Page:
Baishiya Karst Cave

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Baishiya Karst Cave
白石崖溶洞
Baishiya Karst Cave.jpg
Location in Gansu
Location in Gansu
Location in Gansu
Location in Gansu
Location in Gansu
Baishiya Karst Cave (China)
LocationXiahe County, Gansu, China
RegionGanjia Basin, Tibetan Plateau
Coordinates35°26′53″N 102°34′17″E / 35.44806°N 102.57139°E / 35.44806; 102.57139Coordinates: 35°26′53″N 102°34′17″E / 35.44806°N 102.57139°E / 35.44806; 102.57139
Altitude3,280 m (10,761 ft)[1]
Typekarst cave
Length> 1 km (3,281 ft)
Width20 m (66 ft)
Height10 m (33 ft)
Site notes
Excavation dates2018
ArchaeologistsZhang Dongju, Chen Fahu

Baishiya Karst Cave (Chinese: 白石崖溶洞) is a Tibetan Buddhist sanctuary and a high-altitude paleoanthropological site located on the northeastern edge of the Tibetan Plateau in Xiahe County, Gansu, China. This karst cave is the site of the discovery of the earliest hominin fossil found on the Tibetan Plateau, the Xiahe mandible. The mandible, by way of palaeoproteomic analysis, is the first confirmed discovery of a Denisovan fossil outside of Denisova Cave. This fossil discovery shows that archaic hominins were present in a high-altitude, low-oxygen environment by around 160,000 years ago.

Geography[edit]

Baishiya Karst Cave is located in Ganjia (甘加), Xiahe County, Gannan Tibetan Autonomous Prefecture, Gansu, China, on the northeastern edge of the Tibetan Plateau.[2] It lies on the southern side of Dalijiashan Mountain,[1] at the foot of a white cliff.[3] The cave is situated in the Ganjia Basin, at the mouth of the Jiangla River, a tributary of the Yangqu River.[1] The cave is over 1 km (3,281 ft) in length.[1] Within 80 metres (260 ft) from the entrance, the cave's winter daytime temperature is normally 8–9 °C (46–48 °F), suitable for habitation in the harsh winters of the Tibetan Plateau.[4]

Religion[edit]

Baishiya Karst Cave is a Tibetan Buddhist sanctuary[3] lying north of Baishiya Temple.[1] Said to be a former abode of Padmasambhava and the bodhisattva Tara, it is a popular location for monks to fast and meditate.[2] It is also a pilgrimage site for Tibetan Buddhists and a tourist attraction. In 1982, the 10th Panchen Lama paid homage to the site.[2] According to legend, the cave is more than 50 kilometres (31 mi) long and goes all the way to Xunhua County in Qinghai province.[2]

Fossils[edit]

Xiahe mandible

In 1980, a Tibetan monk who was meditating in the cave discovered the Xiahe mandible. He passed the fossil to Jigme Tenpe Wangchug [zh], the sixth Gungthang [de] tulku, who donated it to Lanzhou University.[3][4][5] The mandible was so unusual that researchers did not know how to classify it.[4][5] Scientists Chen Fahu and Zhang Dongju began studying the site in 2010, while collaboration with the Max Planck Institute for Evolutionary Anthropology began in 2016.[6] The first archaeological survey at the site was performed in 2016, while the first systematic excavation did not take place until 2018.[3] Several lithic artefacts and animal bones with cut marks were discovered at the entrance to the cave.[1]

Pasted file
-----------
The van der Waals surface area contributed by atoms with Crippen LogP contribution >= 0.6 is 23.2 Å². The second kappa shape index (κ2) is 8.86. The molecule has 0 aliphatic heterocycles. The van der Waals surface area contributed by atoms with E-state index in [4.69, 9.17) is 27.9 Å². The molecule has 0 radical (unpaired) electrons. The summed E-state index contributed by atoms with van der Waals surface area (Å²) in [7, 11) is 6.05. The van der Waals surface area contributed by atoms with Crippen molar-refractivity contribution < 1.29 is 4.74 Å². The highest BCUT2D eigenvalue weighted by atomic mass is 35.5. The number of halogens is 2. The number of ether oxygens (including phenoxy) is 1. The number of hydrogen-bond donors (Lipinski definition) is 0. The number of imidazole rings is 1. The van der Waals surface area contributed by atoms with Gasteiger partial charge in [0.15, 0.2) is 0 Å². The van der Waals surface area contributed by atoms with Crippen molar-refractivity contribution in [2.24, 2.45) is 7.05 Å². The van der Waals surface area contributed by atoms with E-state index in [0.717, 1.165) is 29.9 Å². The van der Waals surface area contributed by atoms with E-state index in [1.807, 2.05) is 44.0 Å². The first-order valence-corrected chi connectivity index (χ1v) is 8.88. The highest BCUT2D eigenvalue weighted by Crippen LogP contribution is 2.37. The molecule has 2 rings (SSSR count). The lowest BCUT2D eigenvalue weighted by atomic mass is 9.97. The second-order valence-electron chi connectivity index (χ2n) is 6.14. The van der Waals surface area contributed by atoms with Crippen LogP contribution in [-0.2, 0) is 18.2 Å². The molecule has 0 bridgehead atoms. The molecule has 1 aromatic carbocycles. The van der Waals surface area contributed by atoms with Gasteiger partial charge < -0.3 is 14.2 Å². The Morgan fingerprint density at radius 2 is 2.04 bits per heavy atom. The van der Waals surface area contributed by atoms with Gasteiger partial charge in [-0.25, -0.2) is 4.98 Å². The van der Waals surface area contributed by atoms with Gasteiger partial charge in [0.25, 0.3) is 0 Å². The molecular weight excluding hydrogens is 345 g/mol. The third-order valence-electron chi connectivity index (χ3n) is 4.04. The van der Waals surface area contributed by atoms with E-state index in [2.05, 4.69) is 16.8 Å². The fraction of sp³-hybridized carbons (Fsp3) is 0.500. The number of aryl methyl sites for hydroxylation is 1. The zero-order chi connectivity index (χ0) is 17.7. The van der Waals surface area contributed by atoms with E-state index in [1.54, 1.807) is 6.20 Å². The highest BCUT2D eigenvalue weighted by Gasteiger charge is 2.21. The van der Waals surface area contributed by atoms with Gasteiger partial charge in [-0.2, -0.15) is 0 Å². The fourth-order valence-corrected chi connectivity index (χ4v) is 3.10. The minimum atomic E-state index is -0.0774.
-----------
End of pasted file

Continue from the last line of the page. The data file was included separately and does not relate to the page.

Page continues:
The Xiahe mandible consists of the right half of a partial mandible with two attached molars.[1] By way of protein analysis, researchers concluded that the Xiahe specimen belonged to a population that was closely related to the Denisovan specimens from Denisova Cave.[6] This is the first time that an ancient hominin was successfully identified using only protein analysis.[7] It is the most complete known Denisovan fossil.[7] Discover, Science News and Nova all named the discovery in their lists of Top Science Stories of 2019.[8][9][10]

References[edit]

Citations[edit]

  1. ^ a b c d e f g Chen et al. 2019.
  2. ^ a b c d GNRTV 2016.
  3. ^ a b c d Hublin 2019.
  4. ^ a b c Wu 2019.
  5. ^ a b Gibbons 2019.
  6. ^ a b Max-Planck-Gesellschaft 2019.
  7. ^ a b Warren 2019.
  8. ^ Scharping, Nathaniel (31 December 2019). "Denisovan Research Reveals That Early Humans Were More Complex Than We Thought". Discover Magazine. Retrieved 2020-02-25.
  9. ^ "Top 10 stories of 2019: A black hole picture, measles outbreaks, climate protests and more". Science News. 2019-12-16. Retrieved 2020-02-25.
  10. ^ "The top 10 science stories of 2019". www.pbs.org. Retrieved 2020-02-25.

Bibliography[edit]